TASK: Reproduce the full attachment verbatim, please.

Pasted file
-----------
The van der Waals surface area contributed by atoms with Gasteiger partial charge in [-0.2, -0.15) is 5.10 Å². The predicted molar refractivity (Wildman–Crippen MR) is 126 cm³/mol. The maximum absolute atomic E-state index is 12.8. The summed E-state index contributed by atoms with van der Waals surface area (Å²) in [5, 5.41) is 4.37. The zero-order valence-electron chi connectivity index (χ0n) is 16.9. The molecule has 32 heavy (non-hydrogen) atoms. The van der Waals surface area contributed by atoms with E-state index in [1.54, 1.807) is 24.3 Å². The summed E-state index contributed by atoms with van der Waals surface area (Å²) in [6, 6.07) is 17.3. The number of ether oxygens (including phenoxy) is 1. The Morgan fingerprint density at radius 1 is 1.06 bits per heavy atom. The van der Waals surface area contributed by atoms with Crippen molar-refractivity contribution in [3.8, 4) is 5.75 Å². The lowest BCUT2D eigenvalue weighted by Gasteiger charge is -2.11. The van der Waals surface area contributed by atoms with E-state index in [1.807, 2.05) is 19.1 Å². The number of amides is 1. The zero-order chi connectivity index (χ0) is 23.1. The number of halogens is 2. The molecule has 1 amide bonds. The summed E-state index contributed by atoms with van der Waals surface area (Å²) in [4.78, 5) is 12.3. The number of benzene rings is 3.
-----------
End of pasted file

The van der Waals surface area contributed by atoms with Gasteiger partial charge in [-0.2, -0.15) is 5.10 Å². The predicted molar refractivity (Wildman–Crippen MR) is 126 cm³/mol. The maximum absolute atomic E-state index is 12.8. The summed E-state index contributed by atoms with van der Waals surface area (Å²) in [5, 5.41) is 4.37. The zero-order valence-electron chi connectivity index (χ0n) is 16.9. The molecule has 32 heavy (non-hydrogen) atoms. The van der Waals surface area contributed by atoms with E-state index in [1.54, 1.807) is 24.3 Å². The summed E-state index contributed by atoms with van der Waals surface area (Å²) in [6, 6.07) is 17.3. The number of ether oxygens (including phenoxy) is 1. The Morgan fingerprint density at radius 1 is 1.06 bits per heavy atom. The van der Waals surface area contributed by atoms with Crippen molar-refractivity contribution in [3.8, 4) is 5.75 Å². The lowest BCUT2D eigenvalue weighted by Gasteiger charge is -2.11. The van der Waals surface area contributed by atoms with E-state index in [1.807, 2.05) is 19.1 Å². The number of amides is 1. The zero-order chi connectivity index (χ0) is 23.1. The number of halogens is 2. The molecule has 1 amide bonds. The summed E-state index contributed by atoms with van der Waals surface area (Å²) in [4.78, 5) is 12.3. The number of benzene rings is 3.